"I want to encourage you to trust in God to resolve whatever problems you are facing in His time in His way. You worrying about things or getting angry does no good (remember what Jesus said in Matthew 6 about not worrying, and verse 33 in particular which encourages us just to seek Him and His righteousness. He'll look after the rest). If you're concerned about the lack of justice in the world (as you seem to be), take heart - God is still in control, and He will bring justice when He chooses. Be careful also in your striving after righteousness - your blog today said "I merely hope that GOD Will find me, myself and I to be a tiny bit worthy of the label of "righteous" - come the Day of Reckoning" - I hate to disappoint you, but God will never find you, personally, or me, personally, righteous. Isaiah 64:6 tells us that all our righteousness is as filthy rags. The only reason that we are ever able to stand in God's presence is because He has counted the righteousness of Christ as ours (I Corinthians 1:30: "...Christ Jesus, who has become for us wisdom from God—that is, our righteousness, holiness and redemption" - you'll also find this idea a lot in the book of Romans). The Christian life is not about us struggling to be righteous, it's about surrendering to Christ, who is our life and our righteousness, and letting Him live for us, in us and through us. We must always keep in mind as well that while our "pet sins" (lying, gossip, lust, worry, rage, etc) might not be as big from a human perspective as murder, abuse, and other such things, in God's eyes sin is sin - it is all a violation of His standards (James 2:10 tells us that anyone who violates any of God's laws is guilty of breaking them all, the point being that none of us can ever consider ourselves righteous, or even "more righteous" than another, since we all sin)."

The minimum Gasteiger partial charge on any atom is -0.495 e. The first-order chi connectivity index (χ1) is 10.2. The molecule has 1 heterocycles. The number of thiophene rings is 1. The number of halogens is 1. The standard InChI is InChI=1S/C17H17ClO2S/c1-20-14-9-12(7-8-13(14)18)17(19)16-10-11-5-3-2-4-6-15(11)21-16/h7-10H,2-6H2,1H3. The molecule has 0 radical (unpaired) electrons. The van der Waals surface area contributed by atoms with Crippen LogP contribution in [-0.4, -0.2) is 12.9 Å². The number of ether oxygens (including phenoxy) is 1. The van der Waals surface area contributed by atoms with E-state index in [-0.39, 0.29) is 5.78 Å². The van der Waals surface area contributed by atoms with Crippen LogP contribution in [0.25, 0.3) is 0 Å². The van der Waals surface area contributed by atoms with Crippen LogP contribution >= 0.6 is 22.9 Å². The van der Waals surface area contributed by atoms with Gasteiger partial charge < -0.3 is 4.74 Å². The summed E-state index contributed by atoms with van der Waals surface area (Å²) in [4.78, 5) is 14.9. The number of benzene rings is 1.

Eeowtch - I stand corrected... although, I was saying "a tiny bit worth of "righteous"..." back there - signifying that it was not meant to be taken literally and that I really only want to be cleansed and admitted into the redeemed group of lucky ones... Gee, Isaiah is tough on us though... "filthy rags"... eeowtch!
 
Question period at the luminous blog...

Anonymous asks:

"The tone of your blogs of late has been very angry and I've been wondering what's been going on with you that you have so much anger in you - what is it directed at?"


Oh - a Christian would reply... "at the devil!" - and that would be right! A scribe would answer... "at writer's block!" - and that would be right too! An exhausted and underappreciated good son would retort... "at life!!! Life Sux!!!" - and surely that is most correct as well!!! *lol*

And since I am all these things - and more - I would have to say to you - to you all that may be reading - that... yes, I do have anger in me and I know just who the deserving parties are to direct it all at them... thus... any innocent parties can feel safe and "protected"... (as disclaimers go - "to protect the innocent" - *lol*).


Thanks for asking! :)

Come again! :)

Grrrrrrrr

*lol*
 
Thatis horriable. Murdering a whole family!! Doing it for a place to smuggle drugs from!

They will defenately burn in the deepest pits of hell for that!

How can people so coldly kill like that? I just don't understand it.

What ever happened to loving thy neighbor as thyself?

They just spit in Gods face.
They will pay for their sins for eternity.

Like you have said before Earthly justice is not real justice at all.
Gods Rath is Forever!

Countess
 
Yes... God's Righteous Anger is forever.

My anger is fleeting - but terrible for the few short seconds it can peak... oh yeah... I can bend spoons and forks... *lol*